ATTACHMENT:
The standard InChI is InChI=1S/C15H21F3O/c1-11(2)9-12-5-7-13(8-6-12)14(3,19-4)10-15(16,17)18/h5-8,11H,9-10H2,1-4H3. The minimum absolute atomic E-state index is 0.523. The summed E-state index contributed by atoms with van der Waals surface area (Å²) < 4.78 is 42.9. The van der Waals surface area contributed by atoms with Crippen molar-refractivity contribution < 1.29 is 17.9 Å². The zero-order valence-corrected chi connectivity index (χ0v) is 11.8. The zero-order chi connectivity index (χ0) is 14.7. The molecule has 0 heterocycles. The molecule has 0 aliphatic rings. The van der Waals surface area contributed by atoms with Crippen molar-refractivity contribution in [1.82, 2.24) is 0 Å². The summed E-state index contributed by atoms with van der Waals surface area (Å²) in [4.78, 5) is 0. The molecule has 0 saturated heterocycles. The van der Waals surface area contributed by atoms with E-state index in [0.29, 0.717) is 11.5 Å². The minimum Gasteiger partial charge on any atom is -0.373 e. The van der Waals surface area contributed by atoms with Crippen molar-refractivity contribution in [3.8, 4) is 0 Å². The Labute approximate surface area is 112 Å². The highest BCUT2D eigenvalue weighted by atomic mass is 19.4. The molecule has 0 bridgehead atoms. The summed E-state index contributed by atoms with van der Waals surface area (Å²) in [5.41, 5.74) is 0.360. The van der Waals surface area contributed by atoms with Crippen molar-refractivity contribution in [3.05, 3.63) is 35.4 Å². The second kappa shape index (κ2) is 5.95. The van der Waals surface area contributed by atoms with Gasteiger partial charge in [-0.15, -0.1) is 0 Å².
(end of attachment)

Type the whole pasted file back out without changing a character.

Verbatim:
The standard InChI is InChI=1S/C15H21F3O/c1-11(2)9-12-5-7-13(8-6-12)14(3,19-4)10-15(16,17)18/h5-8,11H,9-10H2,1-4H3. The minimum absolute atomic E-state index is 0.523. The summed E-state index contributed by atoms with van der Waals surface area (Å²) < 4.78 is 42.9. The van der Waals surface area contributed by atoms with Crippen molar-refractivity contribution < 1.29 is 17.9 Å². The zero-order valence-corrected chi connectivity index (χ0v) is 11.8. The zero-order chi connectivity index (χ0) is 14.7. The molecule has 0 heterocycles. The molecule has 0 aliphatic rings. The van der Waals surface area contributed by atoms with Crippen molar-refractivity contribution in [1.82, 2.24) is 0 Å². The summed E-state index contributed by atoms with van der Waals surface area (Å²) in [4.78, 5) is 0. The molecule has 0 saturated heterocycles. The van der Waals surface area contributed by atoms with E-state index in [0.29, 0.717) is 11.5 Å². The minimum Gasteiger partial charge on any atom is -0.373 e. The van der Waals surface area contributed by atoms with Crippen molar-refractivity contribution in [3.8, 4) is 0 Å². The Labute approximate surface area is 112 Å². The highest BCUT2D eigenvalue weighted by atomic mass is 19.4. The molecule has 0 bridgehead atoms. The summed E-state index contributed by atoms with van der Waals surface area (Å²) in [5.41, 5.74) is 0.360. The van der Waals surface area contributed by atoms with Crippen molar-refractivity contribution in [3.05, 3.63) is 35.4 Å². The second kappa shape index (κ2) is 5.95. The van der Waals surface area contributed by atoms with Gasteiger partial charge in [-0.15, -0.1) is 0 Å².